General comments: This mat is one of the most important bits of kit I own. If there is one thing I have learnt over the years that I have been walking and camping is a good night’s sleep makes all the difference and along with a good sleeping bag a good mat is essential. These therm-a-rest mats pack very small and are very light. Once inflated they make a comfortable bed and always keeps the cold away from you. Simple to use and easy to pack away. No matter how long the mat has been stored in the bag it always retains it shape and thickness. I have owned it for the last 2 years and I don’t see any signs of wear and tear. The only issue I have with it, is it isn’t long enough for me. I am 6ft 2inch tall and my feet are always off the mat. During the winter it isn’t a problem as I use a thick sleeping back but summer times when my bag is thinner my feet feel the cold ground. Apart from this you can’t go wrong with a therm-a-rest and the Prolite 4 is the pick of the bunch for me. Light, easy to pack away, comfortable and small pack size, perfect for camping and walking.

Pros: Small size Light weight Very comfortable Hard wearing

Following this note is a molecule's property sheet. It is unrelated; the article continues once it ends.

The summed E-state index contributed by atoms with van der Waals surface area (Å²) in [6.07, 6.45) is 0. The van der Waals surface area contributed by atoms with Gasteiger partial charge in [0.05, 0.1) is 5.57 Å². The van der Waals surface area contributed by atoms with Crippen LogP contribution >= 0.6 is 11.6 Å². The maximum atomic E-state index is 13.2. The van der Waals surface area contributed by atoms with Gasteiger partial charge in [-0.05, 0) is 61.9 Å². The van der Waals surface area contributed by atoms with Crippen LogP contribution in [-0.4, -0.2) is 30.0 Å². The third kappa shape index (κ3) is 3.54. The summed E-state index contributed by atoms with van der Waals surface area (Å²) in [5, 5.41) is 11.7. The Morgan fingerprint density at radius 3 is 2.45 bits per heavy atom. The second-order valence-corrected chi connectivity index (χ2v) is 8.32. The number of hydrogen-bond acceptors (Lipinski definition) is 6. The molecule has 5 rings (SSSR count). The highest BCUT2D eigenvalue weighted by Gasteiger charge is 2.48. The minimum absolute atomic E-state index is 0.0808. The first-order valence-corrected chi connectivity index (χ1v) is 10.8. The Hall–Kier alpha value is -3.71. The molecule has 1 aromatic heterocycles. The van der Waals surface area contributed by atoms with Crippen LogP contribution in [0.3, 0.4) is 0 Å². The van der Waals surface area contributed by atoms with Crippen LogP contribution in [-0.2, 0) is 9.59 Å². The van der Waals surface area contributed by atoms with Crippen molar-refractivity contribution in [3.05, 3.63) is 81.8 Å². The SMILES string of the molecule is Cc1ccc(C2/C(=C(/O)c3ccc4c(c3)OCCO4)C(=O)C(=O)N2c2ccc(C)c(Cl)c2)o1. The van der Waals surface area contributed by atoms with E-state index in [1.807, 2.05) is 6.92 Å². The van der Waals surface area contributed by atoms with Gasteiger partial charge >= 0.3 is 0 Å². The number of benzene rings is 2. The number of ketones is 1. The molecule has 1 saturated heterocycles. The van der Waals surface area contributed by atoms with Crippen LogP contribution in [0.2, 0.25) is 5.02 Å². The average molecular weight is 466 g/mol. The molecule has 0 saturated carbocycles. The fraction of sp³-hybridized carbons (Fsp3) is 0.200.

Cons: Not longer enough for my height (6' 2")


  Reviewed by Daniel Quirk (Warrington) on 2006-05-24:
General comments: I have recently used the Therm-a-Rest ProLite 4 Regular on the Duke of Edinburugh and it was ecellent. The Therm-a-Rest ProLite 4 is very light weight and very easy to store. I have done two hikes using the therma rest and it has lightened my rucksack trimedisally compared to when i use a blow up lilo. aswell as the excellent weight the Therm-a-Rest ProLite 4 is very comfy and does not let the cold through from the ground, that usally happens with others. Also the new improved matirial on the thema rest is grippy unlike the old ones. If i had to rate the therma rest prolite 4 regualar i would give it 9/10.


  Reviewed by Neil Dunbar (Hove) on 2006-06-09:
General comments: I am only a recent convert to Therm-a -rest having stuck for many years with my trusty Expedition Karrimat - this had always seemed warm, comfortable and puncture risk free.Having tried a friends trail 4 in March and been very impressed with the incrediable comfort I decided to take the plunge and convert. I am so far very impressed - I seem to get a good nights sleep no matter how rough the ground. I was concerned that I would slip off of the smoother prolite surface, expecially since it is tapered but so far it seems to have enough friction to keep me in place. Touch wood I havent suffered the valve or puncture demons although I go treat it somewhat more gently than I did my karrimat - it doesnt get used as a communal camp seat for example. It takes a while to master rolling it up for the stuffsac - I find rolling it unfolded to expel the air, locking the valve and then rerolling it folded works best. It definately doesnt self inflate though - good few lungfuls of air are needed to get the five star matress effect. I shopped around on the internet and saved over a third for mine but otherwise it is expensive